When it comes to deductibles on your homeowner’s insurance policy, you can basically set them to the amount that suits you and your family. Some people choose a larger deductible to lower their premium each year. The amount you set is completely up to you as long as it falls within the policy parameters. However, there is one occurrence that could change your policy deductible regardless of what limits you set: A hurricane.

Considering that we all experienced last year with Superstorm Sandy, we are well aware of what a hurricane is. A hurricane is classified by the National Weather Service to be a very large storm that sustains wind forces of 74 miles per hour for a period of time. Thankfully, last year’s superstorm was downgraded to a tropical storm before it touched ground in Little Egg Harbor, NJ. While it sure felt like a hurricane, thankfully everyone who suffered damage did not have to meet their homeowner’s insurance policy’s hurricane deductible.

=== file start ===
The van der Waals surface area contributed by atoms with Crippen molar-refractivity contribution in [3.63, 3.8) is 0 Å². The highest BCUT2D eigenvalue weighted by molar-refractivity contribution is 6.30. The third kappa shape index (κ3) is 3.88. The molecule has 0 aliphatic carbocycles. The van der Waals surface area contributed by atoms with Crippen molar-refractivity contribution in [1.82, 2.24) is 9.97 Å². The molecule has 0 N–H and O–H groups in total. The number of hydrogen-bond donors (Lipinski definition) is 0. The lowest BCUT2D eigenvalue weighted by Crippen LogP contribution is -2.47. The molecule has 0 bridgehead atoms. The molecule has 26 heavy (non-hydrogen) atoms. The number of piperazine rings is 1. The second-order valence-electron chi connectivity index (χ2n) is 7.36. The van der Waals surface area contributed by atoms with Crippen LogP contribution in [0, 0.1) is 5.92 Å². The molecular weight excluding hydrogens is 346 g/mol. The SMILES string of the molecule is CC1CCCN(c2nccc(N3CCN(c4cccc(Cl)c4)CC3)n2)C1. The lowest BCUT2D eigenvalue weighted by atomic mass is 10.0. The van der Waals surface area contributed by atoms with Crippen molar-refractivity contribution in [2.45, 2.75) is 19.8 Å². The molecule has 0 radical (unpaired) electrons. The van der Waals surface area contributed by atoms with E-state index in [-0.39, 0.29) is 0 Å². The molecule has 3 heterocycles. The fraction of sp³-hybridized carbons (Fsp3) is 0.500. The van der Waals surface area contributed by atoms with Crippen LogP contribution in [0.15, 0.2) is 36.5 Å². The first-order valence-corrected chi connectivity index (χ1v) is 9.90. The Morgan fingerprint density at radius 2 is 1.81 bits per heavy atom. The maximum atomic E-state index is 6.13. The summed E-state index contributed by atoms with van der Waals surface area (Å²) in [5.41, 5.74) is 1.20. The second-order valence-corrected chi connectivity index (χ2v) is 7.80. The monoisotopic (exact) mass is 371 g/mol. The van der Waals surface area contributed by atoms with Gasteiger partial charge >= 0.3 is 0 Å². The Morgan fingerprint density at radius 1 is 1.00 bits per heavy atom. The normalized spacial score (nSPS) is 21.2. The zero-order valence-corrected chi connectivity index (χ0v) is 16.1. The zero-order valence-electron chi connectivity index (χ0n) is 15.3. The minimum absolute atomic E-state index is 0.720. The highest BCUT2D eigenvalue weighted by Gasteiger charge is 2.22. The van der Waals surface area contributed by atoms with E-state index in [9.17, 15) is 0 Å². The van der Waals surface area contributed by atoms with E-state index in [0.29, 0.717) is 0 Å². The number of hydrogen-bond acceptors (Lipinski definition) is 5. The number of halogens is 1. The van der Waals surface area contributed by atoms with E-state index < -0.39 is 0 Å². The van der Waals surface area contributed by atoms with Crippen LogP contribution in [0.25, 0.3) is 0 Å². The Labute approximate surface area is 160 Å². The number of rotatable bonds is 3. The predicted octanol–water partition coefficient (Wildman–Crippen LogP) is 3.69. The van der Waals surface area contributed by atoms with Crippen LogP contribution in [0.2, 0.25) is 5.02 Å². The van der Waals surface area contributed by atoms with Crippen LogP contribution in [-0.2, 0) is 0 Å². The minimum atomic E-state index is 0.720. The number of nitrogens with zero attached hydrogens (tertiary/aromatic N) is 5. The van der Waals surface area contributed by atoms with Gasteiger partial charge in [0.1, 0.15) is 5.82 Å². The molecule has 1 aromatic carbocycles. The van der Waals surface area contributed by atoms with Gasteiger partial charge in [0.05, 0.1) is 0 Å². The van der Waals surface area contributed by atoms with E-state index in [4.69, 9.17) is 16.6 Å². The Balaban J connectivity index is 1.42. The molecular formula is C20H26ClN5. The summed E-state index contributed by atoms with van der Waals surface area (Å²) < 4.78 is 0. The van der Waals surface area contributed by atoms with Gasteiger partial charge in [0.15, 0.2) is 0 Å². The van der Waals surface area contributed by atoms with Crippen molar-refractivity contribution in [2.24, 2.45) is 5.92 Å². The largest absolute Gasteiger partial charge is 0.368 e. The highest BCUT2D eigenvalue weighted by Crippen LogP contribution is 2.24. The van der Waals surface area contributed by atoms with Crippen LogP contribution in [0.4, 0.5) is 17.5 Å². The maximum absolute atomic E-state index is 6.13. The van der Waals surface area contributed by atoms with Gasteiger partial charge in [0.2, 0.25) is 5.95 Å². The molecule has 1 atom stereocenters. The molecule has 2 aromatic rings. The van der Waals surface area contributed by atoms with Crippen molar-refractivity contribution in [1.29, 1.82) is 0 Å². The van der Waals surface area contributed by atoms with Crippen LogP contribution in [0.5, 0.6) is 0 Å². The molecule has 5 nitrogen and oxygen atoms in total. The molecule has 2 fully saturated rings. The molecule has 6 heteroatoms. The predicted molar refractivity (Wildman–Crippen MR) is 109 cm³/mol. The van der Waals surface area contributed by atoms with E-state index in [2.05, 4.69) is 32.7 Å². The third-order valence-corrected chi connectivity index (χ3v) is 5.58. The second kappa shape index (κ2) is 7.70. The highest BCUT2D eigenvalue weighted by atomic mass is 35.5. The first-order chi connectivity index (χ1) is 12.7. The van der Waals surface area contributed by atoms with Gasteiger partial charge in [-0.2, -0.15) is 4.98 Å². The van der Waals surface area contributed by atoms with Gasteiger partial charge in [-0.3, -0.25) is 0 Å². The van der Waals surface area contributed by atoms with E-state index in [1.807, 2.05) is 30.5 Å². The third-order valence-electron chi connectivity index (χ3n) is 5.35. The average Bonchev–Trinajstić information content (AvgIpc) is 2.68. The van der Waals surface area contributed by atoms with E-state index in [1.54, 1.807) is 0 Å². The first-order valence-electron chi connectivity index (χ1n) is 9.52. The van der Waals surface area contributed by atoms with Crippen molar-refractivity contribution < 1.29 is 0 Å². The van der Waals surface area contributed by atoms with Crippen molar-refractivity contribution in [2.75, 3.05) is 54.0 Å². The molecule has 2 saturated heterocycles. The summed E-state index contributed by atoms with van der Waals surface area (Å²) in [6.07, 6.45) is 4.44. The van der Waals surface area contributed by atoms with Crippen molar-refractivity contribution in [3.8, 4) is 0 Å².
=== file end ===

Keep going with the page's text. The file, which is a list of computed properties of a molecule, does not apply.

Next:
For the most part, a hurricane deductible is taken by finding a small percentage (usually 5%) of Coverage A- Dwelling on your homeowner’s policy. For example, if your home is worth $400,000 and your hurricane deductible is 5%, you will have to pay $20,000 out of pocket before your homeowner’s insurance will start paying your hurricane damage claim. That could certainly prove to be a lot of money if you need repairs.

Hopefully we do not have to go through any more hurricanes any time soon, but if we do it is always good to be prepared for the worst. Give us a call to talk more about your hurricane deductible and how it affects your homeowner’s insurance policy. We can help figure out what type of deductible you would have to pay if a hurricane caused damage to your home.

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